The popularity of group live-streaming is on the rise, with Houseparty, from the makers of Meerkat, now at 20 million users, and leading the charge. That's caught the attention of Facebook, which, instead of letting Houseparty gain significant traction and become a problem (ala Snapchat) is looking to fend off potential competition by developing their own group streaming tool.
Their challenger, called Bonfire, has been in development for several months, and is now available to users in Denmark.
And based on anecdotal reports, it certainly will rival Houseparty, with a range of tool and features to put it ahead of the app.
Just like Houseparty, Bonfire enables you to participate in group chats with friends - but importantly, as noted by TechCrunch, you don't actually have to download the app to participate. Facebook has cleverly added an option to invite friends to participate in a chat via Messenger, which means you can add in anyone direct from a Messenger link, without them needing to have Bonfire specifically installed.
This is important because many of Facebook's other clone app efforts (like Slingshot and Poke) have failed to gain traction because they were totally separate from Facebook's main apps - meaning you needed all your friends to download new apps in order to get any use out of them. As best demonstrated by Instagram Stories, Facebook's better off utilizing their massive scale to advantage in this regard, making it as easy as possible for the users they have to switch across.
Of course, the ideal in that case would be to have Bonfire integrated into Facebook itself, but having a solo app also maintains a level of separation, which is important for Facebook to gain traction among younger, more privacy conscious users.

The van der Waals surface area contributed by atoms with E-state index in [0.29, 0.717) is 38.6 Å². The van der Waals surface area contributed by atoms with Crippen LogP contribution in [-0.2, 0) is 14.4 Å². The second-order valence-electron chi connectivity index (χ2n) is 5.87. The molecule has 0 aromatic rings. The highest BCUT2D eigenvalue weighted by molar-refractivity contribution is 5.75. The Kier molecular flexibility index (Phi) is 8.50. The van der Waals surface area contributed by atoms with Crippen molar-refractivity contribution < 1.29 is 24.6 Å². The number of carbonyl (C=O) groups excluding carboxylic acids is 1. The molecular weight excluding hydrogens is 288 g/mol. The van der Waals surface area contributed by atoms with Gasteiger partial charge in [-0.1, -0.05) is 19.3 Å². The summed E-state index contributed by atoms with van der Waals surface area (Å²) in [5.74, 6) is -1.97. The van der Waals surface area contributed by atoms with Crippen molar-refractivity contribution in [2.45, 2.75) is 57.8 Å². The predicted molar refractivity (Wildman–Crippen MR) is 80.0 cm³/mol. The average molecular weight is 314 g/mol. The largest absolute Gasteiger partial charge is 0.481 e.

And that's clearly the audience Facebook's going for - when Instagram launched Instagram live-streaming back in November, Instagram product manager Shilp Sarkar noted that:
"The use case that caught our attention was people just hanging out on live, particularly young people. After school, they jump on a livestream and hang out. That use of live [video] is particularly interesting to us."
This is where Houseparty has gained traction - with Bonfire, Facebook's hoping to break into that by also adding in new video masks and filters which further enhance the group chat experience.
When your mom tries to pull off your outfit pic.twitter.com/qxQlb0gtkz- Ben Rubin (@benrbn) September 13, 2017
A comparison of Houseparty (left) and Bonfire - from Houseparty CEO Ben Rubin
Further, Facebook's also giving users the ability to share screenshots of their chats on Facebook, Instagram and Messenger (which is also an option in Messenger group video chats), while there are also additional presentation options, like the ability to alter the screen share of participants.
It seems like a smaller consideration, a smaller element within the wider Facebook video push, but as noted, Houseparty has grown to 20 million users within 18 months, and had more than 1.2 million daily actives after just 8 months on the market. Houseparty also claims to have facilitated more than half a billion video calls, while more that 60% of the app's users are under the age of 24.
Those figures sound very Snapchat-like, and Facebook will be keen to quell any such competition before it becomes a significant challenge.
As such, you can expect The Social Network to announce a wider release of Bonfire in the very near future.
Facebook has confirmed that Bonfire has been launched as a small-scale test in Denmark, with no further information at this stage.